# trigonometric limit using identities

"find" $$\lim\limits_{x \to 0} \frac{6x+5x^2}{\tan(4x)}$$ saso what I've tried so far is splitting the $$\tan(4x)$$ into $$\sin(4x)/\cos(4x)$$ and try to get to an identity, the ones im allowed to use as identities are

$$\lim\limits_{x \to 0} \frac{\sin (x)}{x} =1$$ $$\lim\limits_{x \to 0} \frac{1-\cos (x)}{x} =0$$

• The second identity is not true. $\lim_{x\to0}\frac{1-\cos{(x)}}{x}=0$ – Peter Foreman Apr 10 '19 at 13:33
• @PeterForemanyou're right!!! sorry I just edited it – rorod8 Apr 10 '19 at 14:39

Hint:

Just write

$$\frac{6x+5x^2}{\tan{(4x)}} = \cos{(4x)}\cdot \frac{4x}{4\sin{(4x)}}\cdot(6+5x)$$

• oh, ok so after multiplying by 1 (4/4) I then just past the lower part (1/4) to one of the other two factors, $$\frac{6+5x}{4}$$ then plugging 0 in gives $$1*1*\frac{3}{2}$$ thank you very much, very useful hint – rorod8 Apr 10 '19 at 14:42
• Yes. You can (almost) do that. But note that you cannot plug in $0$ in $\frac{4x}{\sin (4x)}$. But you can take the limit which is $1$. In the other expressions you can plug in $0$ indeed. – trancelocation Apr 10 '19 at 14:43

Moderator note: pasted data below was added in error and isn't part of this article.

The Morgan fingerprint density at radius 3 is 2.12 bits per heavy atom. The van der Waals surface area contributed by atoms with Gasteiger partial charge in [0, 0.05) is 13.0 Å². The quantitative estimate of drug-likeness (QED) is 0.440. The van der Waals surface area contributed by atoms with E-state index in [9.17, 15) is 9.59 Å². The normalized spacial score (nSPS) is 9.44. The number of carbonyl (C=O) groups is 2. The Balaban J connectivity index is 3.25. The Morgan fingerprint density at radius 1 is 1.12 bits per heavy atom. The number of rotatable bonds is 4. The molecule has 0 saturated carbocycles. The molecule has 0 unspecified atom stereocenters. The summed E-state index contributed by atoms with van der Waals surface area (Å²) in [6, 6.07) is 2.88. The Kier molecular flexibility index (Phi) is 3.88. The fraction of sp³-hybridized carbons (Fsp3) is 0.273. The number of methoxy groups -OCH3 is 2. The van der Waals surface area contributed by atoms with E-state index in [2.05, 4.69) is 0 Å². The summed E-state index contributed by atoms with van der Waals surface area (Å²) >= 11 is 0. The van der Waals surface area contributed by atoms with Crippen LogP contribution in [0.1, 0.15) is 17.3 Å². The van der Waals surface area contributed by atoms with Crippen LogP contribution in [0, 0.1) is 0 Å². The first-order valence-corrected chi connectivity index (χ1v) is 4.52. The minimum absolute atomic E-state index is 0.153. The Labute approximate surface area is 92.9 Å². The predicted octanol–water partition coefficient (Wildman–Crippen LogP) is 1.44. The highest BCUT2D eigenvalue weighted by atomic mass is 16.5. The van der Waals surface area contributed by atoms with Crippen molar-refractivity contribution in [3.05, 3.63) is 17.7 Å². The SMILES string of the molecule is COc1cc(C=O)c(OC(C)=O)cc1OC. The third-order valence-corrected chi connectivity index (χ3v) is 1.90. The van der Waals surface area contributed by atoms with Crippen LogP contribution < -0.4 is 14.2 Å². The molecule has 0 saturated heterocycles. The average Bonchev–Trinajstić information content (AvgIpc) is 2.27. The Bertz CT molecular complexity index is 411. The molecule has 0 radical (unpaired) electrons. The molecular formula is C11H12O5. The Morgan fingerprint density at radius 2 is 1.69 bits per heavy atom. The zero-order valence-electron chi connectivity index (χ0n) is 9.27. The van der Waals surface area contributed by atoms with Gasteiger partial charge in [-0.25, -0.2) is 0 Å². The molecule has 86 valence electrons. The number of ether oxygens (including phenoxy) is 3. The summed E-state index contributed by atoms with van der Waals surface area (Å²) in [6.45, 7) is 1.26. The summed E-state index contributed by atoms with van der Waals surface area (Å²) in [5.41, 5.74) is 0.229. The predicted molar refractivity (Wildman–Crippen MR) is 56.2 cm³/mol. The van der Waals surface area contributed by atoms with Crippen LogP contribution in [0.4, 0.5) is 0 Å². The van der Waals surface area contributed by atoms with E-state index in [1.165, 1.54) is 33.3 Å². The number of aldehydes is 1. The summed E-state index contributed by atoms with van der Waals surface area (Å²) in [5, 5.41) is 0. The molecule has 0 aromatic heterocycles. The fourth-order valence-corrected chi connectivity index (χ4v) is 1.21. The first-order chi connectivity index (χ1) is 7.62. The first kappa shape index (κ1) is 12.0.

Use the fact that$$\lim_{x\to0}\frac{6x+5x^2}{\tan(4x)}=\lim_{x\to0}\frac1{\frac{\sin{(4x)}}{4x}}\times\cos(4x)\times\left(\frac32+\frac{5x}4\right).$$

Well by examining the Taylor series expansion of $$\tan{(x)}$$ we have another 'small angle approximation' that is $$\lim_{x\to0}\frac{\tan{(x)}}{x}=1$$ So we can solve this limit by dividing through by $$4x$$ giving $$\lim_{x\to0} \frac{\frac32+\frac54x}{\left(\frac{\tan{(4x)}}{4x}\right)}=\frac32$$

We can use the series expansion of $$\tan(x)$$: $$\tan(x)=x+\frac{1}{3}x^3+\ldots$$ Ignoring higher order infinitesimals, we get $$\lim_{x\to 0}\frac{6x+5x^2}{4x+\frac{1}{3}\times64x^3}=\frac{6x}{4x}=1.5.$$